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Monadnock Moment No. 185
Era 3: Revolution and the New Nation - 1763 to 1820
Winter in New Hampshire
When we think about turning up our furnaces for another New England winter, it is interesting to look back at the struggles of our ancestors as they spent their first winters in southern New Hampshire more than 240 years ago.
John Taggart and his family were the first permanent settlers in the town of Stoddard. The Taggart's built a log hut where they lived in what is now Stoddard Center village. All of the family's supplies were carried by hand through the forest from Peterborough. John Taggart carried his plow and Mrs. Taggart carried her spinning wheel eighteen miles to Stoddard. It is said that Mrs. Taggart dug the family well behind the house with her fire shovel. The nearest neighbors were several miles away.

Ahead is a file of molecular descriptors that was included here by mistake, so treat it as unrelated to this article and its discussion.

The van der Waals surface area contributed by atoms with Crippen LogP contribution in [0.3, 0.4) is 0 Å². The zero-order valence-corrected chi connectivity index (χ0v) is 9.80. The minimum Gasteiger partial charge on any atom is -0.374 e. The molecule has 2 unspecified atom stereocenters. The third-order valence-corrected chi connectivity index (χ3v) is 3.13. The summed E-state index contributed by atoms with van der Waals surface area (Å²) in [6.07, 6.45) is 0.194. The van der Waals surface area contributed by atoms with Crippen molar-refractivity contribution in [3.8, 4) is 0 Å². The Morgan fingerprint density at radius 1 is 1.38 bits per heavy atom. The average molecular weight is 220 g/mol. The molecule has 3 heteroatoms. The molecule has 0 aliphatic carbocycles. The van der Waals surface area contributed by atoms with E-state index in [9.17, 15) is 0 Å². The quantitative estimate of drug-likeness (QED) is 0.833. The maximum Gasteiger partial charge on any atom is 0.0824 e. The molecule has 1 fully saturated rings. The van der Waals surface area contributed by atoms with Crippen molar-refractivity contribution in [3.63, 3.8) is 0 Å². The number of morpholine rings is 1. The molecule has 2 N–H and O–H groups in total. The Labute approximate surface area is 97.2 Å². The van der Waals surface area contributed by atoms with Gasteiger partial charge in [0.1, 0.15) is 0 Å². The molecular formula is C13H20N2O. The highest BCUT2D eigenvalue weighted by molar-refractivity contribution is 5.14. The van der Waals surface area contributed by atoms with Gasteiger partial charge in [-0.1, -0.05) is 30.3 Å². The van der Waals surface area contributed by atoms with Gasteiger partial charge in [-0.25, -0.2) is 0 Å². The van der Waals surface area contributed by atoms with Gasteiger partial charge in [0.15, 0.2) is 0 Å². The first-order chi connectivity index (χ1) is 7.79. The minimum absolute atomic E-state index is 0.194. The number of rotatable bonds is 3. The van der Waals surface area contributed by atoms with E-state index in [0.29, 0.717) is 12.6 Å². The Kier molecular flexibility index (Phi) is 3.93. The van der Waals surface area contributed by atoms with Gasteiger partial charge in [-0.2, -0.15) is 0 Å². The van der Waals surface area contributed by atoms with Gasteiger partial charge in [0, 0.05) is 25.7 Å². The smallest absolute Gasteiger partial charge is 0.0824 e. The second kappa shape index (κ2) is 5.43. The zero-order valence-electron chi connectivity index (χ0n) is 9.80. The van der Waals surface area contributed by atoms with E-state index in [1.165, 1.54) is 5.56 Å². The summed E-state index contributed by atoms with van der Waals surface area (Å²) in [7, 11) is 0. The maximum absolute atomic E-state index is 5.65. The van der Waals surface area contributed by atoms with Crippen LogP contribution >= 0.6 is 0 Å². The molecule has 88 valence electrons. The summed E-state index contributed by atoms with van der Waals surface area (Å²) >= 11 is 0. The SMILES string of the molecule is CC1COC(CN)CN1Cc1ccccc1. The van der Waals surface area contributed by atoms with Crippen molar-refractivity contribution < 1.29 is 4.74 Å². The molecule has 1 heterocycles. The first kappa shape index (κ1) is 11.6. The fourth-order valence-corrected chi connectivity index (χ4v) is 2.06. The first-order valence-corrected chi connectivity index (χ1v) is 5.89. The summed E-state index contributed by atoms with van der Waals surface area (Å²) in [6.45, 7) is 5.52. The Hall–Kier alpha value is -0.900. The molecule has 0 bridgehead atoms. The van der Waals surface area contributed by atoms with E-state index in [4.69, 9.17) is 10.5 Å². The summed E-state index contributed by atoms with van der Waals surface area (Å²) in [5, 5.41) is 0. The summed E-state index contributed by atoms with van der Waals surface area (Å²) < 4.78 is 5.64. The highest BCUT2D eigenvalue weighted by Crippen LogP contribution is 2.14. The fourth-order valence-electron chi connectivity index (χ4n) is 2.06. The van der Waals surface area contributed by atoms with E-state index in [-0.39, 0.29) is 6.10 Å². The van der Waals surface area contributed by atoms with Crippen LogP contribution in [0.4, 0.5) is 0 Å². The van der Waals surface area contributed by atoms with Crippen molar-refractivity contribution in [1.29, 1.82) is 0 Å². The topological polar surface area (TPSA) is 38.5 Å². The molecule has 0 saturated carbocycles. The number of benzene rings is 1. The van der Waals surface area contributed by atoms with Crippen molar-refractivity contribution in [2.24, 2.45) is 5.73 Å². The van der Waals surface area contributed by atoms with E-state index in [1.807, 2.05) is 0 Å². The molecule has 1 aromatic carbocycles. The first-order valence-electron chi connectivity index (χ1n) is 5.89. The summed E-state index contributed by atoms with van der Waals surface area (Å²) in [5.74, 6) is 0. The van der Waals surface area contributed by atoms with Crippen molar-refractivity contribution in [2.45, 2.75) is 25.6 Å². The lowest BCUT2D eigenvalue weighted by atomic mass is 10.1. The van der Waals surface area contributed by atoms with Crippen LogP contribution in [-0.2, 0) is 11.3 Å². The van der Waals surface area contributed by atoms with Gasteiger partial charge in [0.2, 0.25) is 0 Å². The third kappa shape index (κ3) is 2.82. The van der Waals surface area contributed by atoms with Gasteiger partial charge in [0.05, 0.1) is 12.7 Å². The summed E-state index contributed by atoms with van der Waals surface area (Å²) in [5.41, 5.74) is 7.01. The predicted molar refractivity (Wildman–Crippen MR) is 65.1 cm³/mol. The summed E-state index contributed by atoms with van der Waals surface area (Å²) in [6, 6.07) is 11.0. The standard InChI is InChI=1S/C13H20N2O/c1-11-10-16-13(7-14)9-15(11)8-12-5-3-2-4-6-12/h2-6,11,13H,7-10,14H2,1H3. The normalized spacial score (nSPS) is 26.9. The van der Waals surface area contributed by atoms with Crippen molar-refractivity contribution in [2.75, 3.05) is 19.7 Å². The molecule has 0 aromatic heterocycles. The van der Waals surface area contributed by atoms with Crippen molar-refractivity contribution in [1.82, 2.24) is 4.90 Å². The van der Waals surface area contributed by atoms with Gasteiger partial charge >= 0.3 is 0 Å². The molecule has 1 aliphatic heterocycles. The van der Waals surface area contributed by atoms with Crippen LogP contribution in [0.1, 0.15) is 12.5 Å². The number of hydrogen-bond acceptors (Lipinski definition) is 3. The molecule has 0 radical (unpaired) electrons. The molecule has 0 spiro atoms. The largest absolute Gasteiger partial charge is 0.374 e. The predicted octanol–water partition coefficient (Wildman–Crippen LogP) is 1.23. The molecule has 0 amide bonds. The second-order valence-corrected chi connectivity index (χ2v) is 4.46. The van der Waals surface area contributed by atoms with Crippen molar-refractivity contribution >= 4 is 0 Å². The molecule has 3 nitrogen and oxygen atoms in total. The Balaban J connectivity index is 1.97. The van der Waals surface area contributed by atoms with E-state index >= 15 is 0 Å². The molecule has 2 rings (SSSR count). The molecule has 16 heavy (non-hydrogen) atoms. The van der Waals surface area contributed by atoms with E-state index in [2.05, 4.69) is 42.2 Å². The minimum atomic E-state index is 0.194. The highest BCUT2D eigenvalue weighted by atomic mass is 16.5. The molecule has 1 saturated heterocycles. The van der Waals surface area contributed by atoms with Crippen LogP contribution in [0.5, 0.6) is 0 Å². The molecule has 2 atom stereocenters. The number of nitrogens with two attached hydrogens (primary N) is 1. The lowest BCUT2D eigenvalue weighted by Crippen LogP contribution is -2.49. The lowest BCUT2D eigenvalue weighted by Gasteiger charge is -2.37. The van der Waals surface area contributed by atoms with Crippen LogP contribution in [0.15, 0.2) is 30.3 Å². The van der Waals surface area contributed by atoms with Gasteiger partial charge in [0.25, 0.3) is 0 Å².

On one occasion in the dead of winter Taggart delayed a trip for supplies because of deep snow and bitter cold. The weather did not improve, however, and when the supplies were depleted he began the eighteen mile trek through the snow. A blizzard struck just after he arrived in Peterborough. After three feet of snow fell and ten days passed, Taggart was finally able to begin his return trip to Stoddard. On the eleventh day he reached his dooryard. He was afraid to approach the house, however, for fear that he would find his family dead from starvation or exposure. He heard a voice from within the house and rushed inside to find his family safe and healthy. Family tradition indicates that Mrs. Taggart killed a moose with the ax to get meat for her children. In any case, they had survived on moose meat and the Taggart family survived the harsh winter in their log hut in the wilderness of Stoddard.